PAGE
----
Browzwear 3D: concept to creation
Browzwear 3D: concept to creation
Can you design from concept to creation using only Browzwear 3D?
In this project, I explore the feasibility of a 3D production workflow using the 3D design program, V-Stitcher by Browzwear. These were the perimeters:
Create a personalized parametric avatar
Draft a base pattern to the parametric measurements
Add tested fabric physics
Customize base pattern to new style
Create prototypes towards finalized garment
Print pattern and construct physically
To create my customized avatar, I input my measurements, then visually compared photos of myself and the avatar to perfect posture and distribution.
I knew that for this project, I wanted to try something that would be a fit challenge. With this in mind, I chose a garment that I always foundthe most ill fitting. Because of my body type, there are usually many fit issues for me with commonly produced jumpsuits. The jumpsuits I find usually have too low of a waist, are too long, have too much bust room, or the crotch depth is too short. I was hoping with this project to finally make a jumpsuit that fits me well and is comfortable.
I designed three jumpsuits. The first is a wrap front with a lower bust cut out and wrapped front fold on the bottoms. The second is a cropped culotte style with a V neck and crossed front chest straps. The third design is a surplice front with the same wrap front fold on the bottoms.
The design I finally settled on is the first. I was curious to see if I could execute this design and how it would come together.
I drafted a basic jumpsuit pattern, sleeveless with a high neckline.
I built out my design lines from my base pattern and exactly what I expected to happened, bad gaping at the armholes.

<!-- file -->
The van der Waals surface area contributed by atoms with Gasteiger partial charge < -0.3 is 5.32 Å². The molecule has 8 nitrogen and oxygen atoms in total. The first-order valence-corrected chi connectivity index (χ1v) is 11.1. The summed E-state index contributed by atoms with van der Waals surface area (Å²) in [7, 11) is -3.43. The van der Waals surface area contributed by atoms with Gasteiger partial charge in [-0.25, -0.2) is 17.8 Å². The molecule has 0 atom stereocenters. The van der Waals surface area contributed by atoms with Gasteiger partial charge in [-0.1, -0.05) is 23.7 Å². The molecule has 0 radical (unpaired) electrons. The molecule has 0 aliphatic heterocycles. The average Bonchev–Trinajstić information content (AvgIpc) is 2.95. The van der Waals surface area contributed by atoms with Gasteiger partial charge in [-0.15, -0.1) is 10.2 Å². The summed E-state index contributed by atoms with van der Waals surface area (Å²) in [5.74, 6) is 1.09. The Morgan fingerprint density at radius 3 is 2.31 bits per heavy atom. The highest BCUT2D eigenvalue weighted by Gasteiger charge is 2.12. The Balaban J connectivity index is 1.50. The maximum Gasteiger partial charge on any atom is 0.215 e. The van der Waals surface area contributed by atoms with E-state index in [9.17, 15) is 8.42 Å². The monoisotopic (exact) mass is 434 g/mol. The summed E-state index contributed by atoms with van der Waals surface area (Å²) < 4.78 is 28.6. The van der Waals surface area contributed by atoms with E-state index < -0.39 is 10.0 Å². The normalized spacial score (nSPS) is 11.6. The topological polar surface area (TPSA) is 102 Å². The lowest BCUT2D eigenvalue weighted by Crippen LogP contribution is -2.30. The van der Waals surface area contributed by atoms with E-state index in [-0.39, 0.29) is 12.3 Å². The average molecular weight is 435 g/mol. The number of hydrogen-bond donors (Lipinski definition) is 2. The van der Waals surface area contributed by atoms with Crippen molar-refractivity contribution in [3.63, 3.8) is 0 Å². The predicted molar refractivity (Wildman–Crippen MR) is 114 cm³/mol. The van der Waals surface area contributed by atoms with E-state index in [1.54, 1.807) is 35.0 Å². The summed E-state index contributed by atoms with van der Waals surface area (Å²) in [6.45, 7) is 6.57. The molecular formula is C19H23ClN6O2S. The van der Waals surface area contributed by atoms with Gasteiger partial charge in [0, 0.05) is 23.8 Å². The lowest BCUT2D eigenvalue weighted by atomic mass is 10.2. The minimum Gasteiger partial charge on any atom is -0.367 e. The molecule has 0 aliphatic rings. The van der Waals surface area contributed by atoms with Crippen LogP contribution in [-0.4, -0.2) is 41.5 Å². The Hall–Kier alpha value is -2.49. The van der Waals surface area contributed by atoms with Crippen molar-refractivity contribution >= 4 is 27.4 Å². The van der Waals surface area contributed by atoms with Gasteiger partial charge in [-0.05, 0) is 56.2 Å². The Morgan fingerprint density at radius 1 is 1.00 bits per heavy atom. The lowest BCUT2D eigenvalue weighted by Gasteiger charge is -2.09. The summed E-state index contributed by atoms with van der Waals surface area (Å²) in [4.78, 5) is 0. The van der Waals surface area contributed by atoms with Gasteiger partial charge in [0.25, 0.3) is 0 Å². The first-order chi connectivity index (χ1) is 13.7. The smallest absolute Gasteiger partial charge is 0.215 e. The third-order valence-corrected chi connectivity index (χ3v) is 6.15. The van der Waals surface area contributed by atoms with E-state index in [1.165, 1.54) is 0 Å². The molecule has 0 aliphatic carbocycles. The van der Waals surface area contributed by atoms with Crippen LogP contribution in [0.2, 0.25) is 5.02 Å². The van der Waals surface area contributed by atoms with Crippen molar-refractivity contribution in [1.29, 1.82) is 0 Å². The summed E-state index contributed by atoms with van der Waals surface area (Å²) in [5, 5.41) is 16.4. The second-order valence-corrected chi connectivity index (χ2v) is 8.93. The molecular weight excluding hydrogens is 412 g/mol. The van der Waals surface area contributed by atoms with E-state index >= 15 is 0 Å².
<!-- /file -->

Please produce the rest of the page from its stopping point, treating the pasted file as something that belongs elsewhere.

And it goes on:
With some adjustment and adding elastic to the edges, the top smoothed out. I added in the front wrap on the pants. I loved the design line but wasn't fond of the way it hugged the body. Looking at the garment with the tension map on, I realized the jumpsuit was fitting tighter than I had wanted.
This was the first version where I applied the tested physics of my chosen fabric. I was happy with the way the design draped in the new fabric physics. It also made the design looser on the body.
The final design came out wonderfully well. The fit seemed to be exactly what I was hoping to create. The final design has more drape to the front pant wrap for a more relaxed fit.
There is really nothing better than getting to see your garment come together as quickly as you can think it. Being able to make adjustments without ever having to sew it up cut out so much guess work and time. I prototyped five versions in 3D before printing it and sewing it physically. Even though I could see on my screen that the pattern would work well and that it would fit, I was still so surprised to see how few changes I had to make outside of 3D to perfect the garment. Overall the design came out great, but the top of the jumpsuit was too lose and had to be slightly altered by a few inches. As much as I was hoping to sew up a perfect final version, having only one additional alteration is still incredibly good! I haven't found a perfect answer to why the top was loose yet, but my guess has to be with the way I shaped the avatar. To get the avatar's bust to match mine, I had to do some alterations that made the measurement lines curve oddly.
Here are a few things I came across while working in 3D that didn't occur to me before this project:
Things you can't do in 3D
"pick up" excess for a dart
feel how tight or loose something sits against the skin
experiment with fold types by physically folding the fabric to test drape
smooth excess fabric out of the pattern as an altering tool
Things you can do in 3D
see immediate results from a pattern change
test different fabric types for your garment without ever sewing it up
2D and 3D inputs giving you continuous feedback on your pattern adaptions
create a parametric avatar (finally get to be outside yourself when you are the fit model!)
technical maps to show tension of garments